magazines really were small. A poetry magazine when poetry had
not yet been industrialized by academia. The Bar Harbor Suite, that
is, is published by Blackberry Books rather than Contraband Press,
which is a shame. Nothing against Blackberry whatsoever, mind
you; the shame is that Contraband is not around to bring out
Now Kilgore himself is not around either, and still with his book in
mind, his absence raises questions about what is happening in
Maine. Maybe this will get clearer if I say something about the
The poems in The Bar Harbor Suite are brief and formally precise,
like the poems in Kilgore's 1976 volume Drinking Wine Out of the
Wind. They smell of the Maine coast and of the hayfields inland. A
lot of poets work for these smells but rarely achieve them with
accuracy. Kilgore succeeds, although his style is scant. The rhythms
are tightly controlled and the sound and diction ring true and
consistent, as we can expect from someone as persistent and acute as
But throughout the fifteen poems, there may be a need for a few
more words. Even amidst bright images and a light tone, an
abstraction dropped appropriately from time to time might clarify
the purpose, if not the philosophy, underlying each poetic moment.
These poems act like Down East haikus. They drive real figures
down and through you, sparsely and effectively; that's the haiku
part. But the figures also frame sensibilities derived profoundly
from a western sensibility - settlers from Europe - and the lack of
abstractions fails to clarify this sensibility. The images do not stand
by themselves in some cases.
The tension derives mainly from Kilgore's main theme of time and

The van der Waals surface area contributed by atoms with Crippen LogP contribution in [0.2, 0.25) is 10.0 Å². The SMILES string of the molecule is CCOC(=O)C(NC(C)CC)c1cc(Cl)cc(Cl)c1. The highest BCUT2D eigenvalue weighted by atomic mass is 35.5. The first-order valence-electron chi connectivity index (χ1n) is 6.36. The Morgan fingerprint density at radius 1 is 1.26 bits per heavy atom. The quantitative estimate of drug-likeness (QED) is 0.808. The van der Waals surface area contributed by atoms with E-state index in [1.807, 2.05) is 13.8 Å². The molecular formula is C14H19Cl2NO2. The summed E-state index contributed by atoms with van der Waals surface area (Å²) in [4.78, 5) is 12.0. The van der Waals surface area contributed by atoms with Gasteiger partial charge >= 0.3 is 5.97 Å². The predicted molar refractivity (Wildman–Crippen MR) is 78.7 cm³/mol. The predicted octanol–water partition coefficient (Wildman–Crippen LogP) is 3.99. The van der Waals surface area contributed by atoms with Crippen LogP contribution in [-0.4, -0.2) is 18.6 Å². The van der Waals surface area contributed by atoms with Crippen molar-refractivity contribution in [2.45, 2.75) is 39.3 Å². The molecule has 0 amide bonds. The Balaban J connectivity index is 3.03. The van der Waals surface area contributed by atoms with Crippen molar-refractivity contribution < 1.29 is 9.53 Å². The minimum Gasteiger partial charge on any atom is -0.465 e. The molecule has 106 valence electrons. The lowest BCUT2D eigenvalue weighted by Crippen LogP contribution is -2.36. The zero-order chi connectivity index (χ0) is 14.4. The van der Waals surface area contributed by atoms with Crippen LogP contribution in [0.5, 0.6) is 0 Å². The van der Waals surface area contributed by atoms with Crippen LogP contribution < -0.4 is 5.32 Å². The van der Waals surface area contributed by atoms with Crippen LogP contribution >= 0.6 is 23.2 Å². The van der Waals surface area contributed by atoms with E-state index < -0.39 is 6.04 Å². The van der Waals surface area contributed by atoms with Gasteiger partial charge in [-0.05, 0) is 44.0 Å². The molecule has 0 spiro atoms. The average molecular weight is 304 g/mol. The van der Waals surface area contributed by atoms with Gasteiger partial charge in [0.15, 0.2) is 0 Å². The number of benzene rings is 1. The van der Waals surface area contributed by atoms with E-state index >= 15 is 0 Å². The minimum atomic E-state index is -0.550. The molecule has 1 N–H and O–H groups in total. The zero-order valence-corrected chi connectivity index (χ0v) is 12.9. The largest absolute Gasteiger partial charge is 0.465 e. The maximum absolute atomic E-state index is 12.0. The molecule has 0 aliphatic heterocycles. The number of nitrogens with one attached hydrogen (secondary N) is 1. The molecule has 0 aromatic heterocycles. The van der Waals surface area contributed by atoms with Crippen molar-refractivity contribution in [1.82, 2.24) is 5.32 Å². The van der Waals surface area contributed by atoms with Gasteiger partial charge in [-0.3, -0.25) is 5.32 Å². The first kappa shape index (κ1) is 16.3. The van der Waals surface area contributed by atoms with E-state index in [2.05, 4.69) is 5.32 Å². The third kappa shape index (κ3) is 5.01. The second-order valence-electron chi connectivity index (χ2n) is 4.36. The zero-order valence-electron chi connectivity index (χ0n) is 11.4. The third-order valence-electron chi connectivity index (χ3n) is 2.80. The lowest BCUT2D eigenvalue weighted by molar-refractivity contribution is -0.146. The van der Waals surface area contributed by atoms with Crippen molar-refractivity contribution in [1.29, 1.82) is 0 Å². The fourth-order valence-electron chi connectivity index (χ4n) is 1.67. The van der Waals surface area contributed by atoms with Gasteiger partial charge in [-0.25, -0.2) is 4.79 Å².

place. The Bar Harbor Suite concerns the wash of the past over the
present, and vice versa. If "Bluenose (as/the story goes)/is where/our
trip/began," and if the trip (or just the book) ends "where Route
3/runs into/1," with mention of "Estaban/Gomez (1525)" and
"D'Iberville" in between, then clearly metaphors are at work which
we do not understand to work in the same way in haiku. Bluenose,
that is, suggests Mount Desert itself, which is one of the first places
Europeans (Champlain, I think) made records of coming ashore in
the New World. The trip began there, with ideals for what might be
accomplished: "Unity/Harmony &/Freedom." Needless to say, the
three ideals are the names of Maine towns.
So the explorers' ideals and excitement about the New World
transform themselves into ideal figures in Kilgore's poetic trip to
Acadia and Bar Harbor. A literal trip to Mount Desert in the present
is rooted irretrievably in Mount Desert's past. In fact, other places
and memories wash into the consciousness of the narrator and his
partner and color their experience of Bar Harbor: Nova Scotia, the
Cape, and Texas all surface for a moment. I only want to point out
that the place names in these poems are figurative, but that the ideas
underlying the figures are sometimes blurrier than they might be,
and some small discursive passages might be in order.
The sensibility is purely Kilgore's, though. And I say that with the
idea that Kilgore is rootedly from Maine. Maine is part of him, he
doesn't distinguish by abstraction between one thing and another; in
the same way the place is indistinguishable from the time, or all
times. The following poem strikes deep in the heart of the matter of
Maine for those who are natives, or close to it, and reveals Kilgore's
relation to the place: